The Disciplinary Process (click for downloadable version)
Meetings with the boss
If you end up in a disciplinary meeting it is your right to have a fair process followed by the employer. This section explains how to prepare for the meeting, what to expect and what the likely outcomes will be.
If you belong to Together, remember to ring 0800 MY UNION for advice before or after your meeting.
The diagram on the right shows how the disciplinary process works.
Your basic rights in a disciplinary meeting
1. The right to fair notice
You should be told in advance if the meeting is going to be disciplinary. You should be told what the meeting is about and how serious the outcome could be, so you can prepare and get support. If you are called to a disciplinary meeting you have the right to refuse to go ahead with the meeting until you have a support person. If your support person hasn't had time to prepare, then the meeting must be rescheduled.
2. The right to representation and support
It is your right to bring a support person or representative to the meeting. This person could be a workmate, lawyer or friend. They can speak on your behalf or be there as a witness and to give emotional support.
3. The right to a full investigation
Your boss must carry out a full investigation of the case and share with you all of the information they find that relates to the case.
4. The right to have full information
You have the right to know exactly what the complaint against you is, what the proof of the allegation is, and to be given a copy of all relevant information. E.g. the boss can't use evidence from anonymous witnesses.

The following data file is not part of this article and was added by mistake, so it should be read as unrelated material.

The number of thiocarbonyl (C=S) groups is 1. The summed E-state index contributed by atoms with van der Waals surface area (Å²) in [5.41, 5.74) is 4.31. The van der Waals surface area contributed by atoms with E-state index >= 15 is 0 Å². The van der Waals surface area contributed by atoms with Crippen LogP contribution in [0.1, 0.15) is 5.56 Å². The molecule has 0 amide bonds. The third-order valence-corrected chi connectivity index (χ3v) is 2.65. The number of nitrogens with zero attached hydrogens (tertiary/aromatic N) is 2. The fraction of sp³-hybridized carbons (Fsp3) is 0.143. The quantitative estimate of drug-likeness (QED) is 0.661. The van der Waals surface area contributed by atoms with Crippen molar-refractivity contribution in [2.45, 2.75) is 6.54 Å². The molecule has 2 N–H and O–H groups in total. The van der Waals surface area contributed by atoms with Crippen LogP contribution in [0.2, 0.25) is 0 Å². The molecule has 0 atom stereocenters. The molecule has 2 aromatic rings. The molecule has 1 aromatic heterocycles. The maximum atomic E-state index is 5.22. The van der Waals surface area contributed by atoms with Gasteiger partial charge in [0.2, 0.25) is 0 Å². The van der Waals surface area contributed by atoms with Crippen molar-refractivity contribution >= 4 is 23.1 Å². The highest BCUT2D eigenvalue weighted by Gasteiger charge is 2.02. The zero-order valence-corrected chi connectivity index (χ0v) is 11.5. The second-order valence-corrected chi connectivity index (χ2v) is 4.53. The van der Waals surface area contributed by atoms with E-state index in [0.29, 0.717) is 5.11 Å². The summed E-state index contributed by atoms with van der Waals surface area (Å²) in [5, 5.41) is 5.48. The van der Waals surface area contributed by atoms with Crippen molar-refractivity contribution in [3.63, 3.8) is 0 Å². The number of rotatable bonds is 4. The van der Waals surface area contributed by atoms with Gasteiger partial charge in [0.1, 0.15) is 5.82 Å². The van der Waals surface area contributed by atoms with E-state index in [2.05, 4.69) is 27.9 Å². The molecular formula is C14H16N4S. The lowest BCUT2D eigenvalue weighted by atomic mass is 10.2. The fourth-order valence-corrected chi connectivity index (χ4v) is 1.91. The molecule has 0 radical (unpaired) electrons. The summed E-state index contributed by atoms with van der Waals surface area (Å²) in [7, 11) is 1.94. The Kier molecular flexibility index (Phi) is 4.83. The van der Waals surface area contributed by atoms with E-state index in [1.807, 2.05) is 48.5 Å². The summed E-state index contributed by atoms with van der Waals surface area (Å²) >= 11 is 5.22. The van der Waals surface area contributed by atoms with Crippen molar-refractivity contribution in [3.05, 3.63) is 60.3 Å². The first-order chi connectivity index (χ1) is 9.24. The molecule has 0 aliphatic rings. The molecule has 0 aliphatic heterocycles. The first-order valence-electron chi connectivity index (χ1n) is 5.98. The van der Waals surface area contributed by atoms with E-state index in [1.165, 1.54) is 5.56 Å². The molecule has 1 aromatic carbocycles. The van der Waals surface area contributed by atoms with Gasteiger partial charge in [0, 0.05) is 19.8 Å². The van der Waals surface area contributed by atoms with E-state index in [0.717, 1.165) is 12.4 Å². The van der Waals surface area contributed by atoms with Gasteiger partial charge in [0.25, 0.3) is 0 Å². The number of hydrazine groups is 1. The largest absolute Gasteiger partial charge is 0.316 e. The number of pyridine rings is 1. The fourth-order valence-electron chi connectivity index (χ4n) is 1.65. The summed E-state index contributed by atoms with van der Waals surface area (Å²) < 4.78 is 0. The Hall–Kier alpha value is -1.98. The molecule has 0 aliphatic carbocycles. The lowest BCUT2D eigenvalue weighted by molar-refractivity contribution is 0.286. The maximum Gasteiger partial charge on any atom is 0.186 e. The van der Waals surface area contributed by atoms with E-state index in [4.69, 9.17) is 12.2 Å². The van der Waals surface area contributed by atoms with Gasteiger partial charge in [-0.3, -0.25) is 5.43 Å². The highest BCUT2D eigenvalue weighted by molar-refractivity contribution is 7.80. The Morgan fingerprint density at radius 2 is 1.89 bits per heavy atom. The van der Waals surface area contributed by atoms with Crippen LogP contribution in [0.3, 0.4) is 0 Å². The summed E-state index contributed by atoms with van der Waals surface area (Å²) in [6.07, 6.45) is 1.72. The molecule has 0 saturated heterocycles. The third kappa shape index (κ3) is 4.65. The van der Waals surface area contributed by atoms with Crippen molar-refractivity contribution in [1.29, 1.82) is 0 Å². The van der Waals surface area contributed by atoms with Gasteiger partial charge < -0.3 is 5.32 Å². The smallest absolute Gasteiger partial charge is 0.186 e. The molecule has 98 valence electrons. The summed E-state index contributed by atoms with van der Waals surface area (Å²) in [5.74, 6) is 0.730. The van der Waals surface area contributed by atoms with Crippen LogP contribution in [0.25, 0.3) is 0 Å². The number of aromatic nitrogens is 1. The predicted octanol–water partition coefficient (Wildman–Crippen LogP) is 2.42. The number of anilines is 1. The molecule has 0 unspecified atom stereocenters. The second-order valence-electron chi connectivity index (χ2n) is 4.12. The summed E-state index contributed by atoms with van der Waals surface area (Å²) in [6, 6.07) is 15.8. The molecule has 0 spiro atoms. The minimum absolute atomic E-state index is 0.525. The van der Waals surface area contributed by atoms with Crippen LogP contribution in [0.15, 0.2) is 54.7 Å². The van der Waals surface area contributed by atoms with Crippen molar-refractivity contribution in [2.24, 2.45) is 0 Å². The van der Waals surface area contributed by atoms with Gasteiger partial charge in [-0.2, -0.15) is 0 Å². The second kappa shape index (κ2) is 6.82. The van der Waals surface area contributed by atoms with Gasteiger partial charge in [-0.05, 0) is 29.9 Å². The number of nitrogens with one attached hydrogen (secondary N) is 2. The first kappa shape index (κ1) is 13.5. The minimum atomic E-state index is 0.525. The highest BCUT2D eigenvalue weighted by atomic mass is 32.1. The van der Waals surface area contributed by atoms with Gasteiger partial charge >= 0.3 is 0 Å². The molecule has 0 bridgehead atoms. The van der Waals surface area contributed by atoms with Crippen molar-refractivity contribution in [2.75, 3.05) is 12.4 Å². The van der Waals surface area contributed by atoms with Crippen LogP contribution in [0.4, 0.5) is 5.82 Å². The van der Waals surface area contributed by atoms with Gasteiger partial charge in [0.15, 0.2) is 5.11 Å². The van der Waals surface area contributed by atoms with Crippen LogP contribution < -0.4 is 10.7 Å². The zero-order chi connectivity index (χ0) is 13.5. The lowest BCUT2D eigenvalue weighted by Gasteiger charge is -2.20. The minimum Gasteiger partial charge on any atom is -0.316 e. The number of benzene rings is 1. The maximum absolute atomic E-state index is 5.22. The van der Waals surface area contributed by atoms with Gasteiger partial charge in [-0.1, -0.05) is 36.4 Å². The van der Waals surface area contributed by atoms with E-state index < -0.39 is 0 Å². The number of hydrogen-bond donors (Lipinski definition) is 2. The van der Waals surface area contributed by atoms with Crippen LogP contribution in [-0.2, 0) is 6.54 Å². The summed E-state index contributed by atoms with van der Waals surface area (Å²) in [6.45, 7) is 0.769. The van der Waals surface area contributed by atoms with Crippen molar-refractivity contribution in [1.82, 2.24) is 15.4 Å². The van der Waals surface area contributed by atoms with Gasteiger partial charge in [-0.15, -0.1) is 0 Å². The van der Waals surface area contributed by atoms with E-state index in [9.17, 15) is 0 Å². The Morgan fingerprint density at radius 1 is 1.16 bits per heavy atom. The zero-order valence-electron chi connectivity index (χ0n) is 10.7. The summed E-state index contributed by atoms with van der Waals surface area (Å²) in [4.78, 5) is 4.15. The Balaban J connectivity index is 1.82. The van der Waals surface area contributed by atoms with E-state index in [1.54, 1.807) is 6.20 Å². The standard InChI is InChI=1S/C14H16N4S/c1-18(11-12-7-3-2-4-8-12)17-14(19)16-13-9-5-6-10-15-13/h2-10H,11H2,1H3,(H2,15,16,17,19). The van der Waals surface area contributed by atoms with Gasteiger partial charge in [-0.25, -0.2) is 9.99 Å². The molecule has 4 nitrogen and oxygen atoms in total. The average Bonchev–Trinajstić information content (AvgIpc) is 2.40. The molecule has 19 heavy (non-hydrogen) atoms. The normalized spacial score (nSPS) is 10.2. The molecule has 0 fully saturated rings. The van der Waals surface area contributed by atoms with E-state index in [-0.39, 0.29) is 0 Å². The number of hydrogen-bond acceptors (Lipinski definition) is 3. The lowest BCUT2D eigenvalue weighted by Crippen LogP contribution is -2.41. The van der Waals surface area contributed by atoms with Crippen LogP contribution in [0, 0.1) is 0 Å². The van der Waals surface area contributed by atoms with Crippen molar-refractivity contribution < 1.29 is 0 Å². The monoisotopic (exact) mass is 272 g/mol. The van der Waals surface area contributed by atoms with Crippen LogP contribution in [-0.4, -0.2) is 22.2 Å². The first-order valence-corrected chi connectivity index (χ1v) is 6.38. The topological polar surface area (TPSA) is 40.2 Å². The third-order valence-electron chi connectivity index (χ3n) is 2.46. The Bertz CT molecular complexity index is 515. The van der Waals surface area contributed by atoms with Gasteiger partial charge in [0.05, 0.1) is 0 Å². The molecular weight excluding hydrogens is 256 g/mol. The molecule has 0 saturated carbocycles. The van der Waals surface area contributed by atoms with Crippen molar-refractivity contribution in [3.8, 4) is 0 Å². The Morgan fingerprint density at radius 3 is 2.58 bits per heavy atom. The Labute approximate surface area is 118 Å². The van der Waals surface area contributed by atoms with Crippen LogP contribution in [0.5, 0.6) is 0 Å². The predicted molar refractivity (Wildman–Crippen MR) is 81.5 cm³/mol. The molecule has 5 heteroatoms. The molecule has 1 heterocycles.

5. The right to defend yourself
You have the right to tell your side of the story to the employer or ask your support person to speak for you.
6. The right to fairness
All investigations and actions leading up to and including the disciplinary meeting must follow a fair and just process. If there is a process in your employment agreement or the company rules, the employer must follow that.
7. The right to a fair and just outcome
The seriousness of the disciplinary action must reflect the seriousness of your actions: the punishment must fit the crime. Any disciplinary action, such as a warning or dismissal, must be the same action taken against other workers who have done the same thing in the past. You cannot get a harsher punishment than another worker for doing the same thing.
Preparing to meet with the boss
You may meet to talk with your boss for a variety of reasons - you may be in trouble and expecting disciplinary action, you may be raising a H&S problem or the boss may want to talk with you about a new workplace initiative which may result in job losses.
Make sure you read our detailed guide to preparing for a meeting.
What happens in a disciplinary meeting?
If you have to attend a disciplinary meeting, it's vital to understand your rights and know how to handle things. You have the right to a support person or representative to check the correct process is being followed.
Make sure you read the facts on disciplinary meetings.
Use this checklist to make sure you haven't left anything out when preparing for a disciplinary meeting.
What happens next?
If you have been given a warning, read about your rights.
If you have been suspended from work, make sure you understand your rights.
If you and your fellow workers feel that something unfair is happening, you can start organising to take action at work.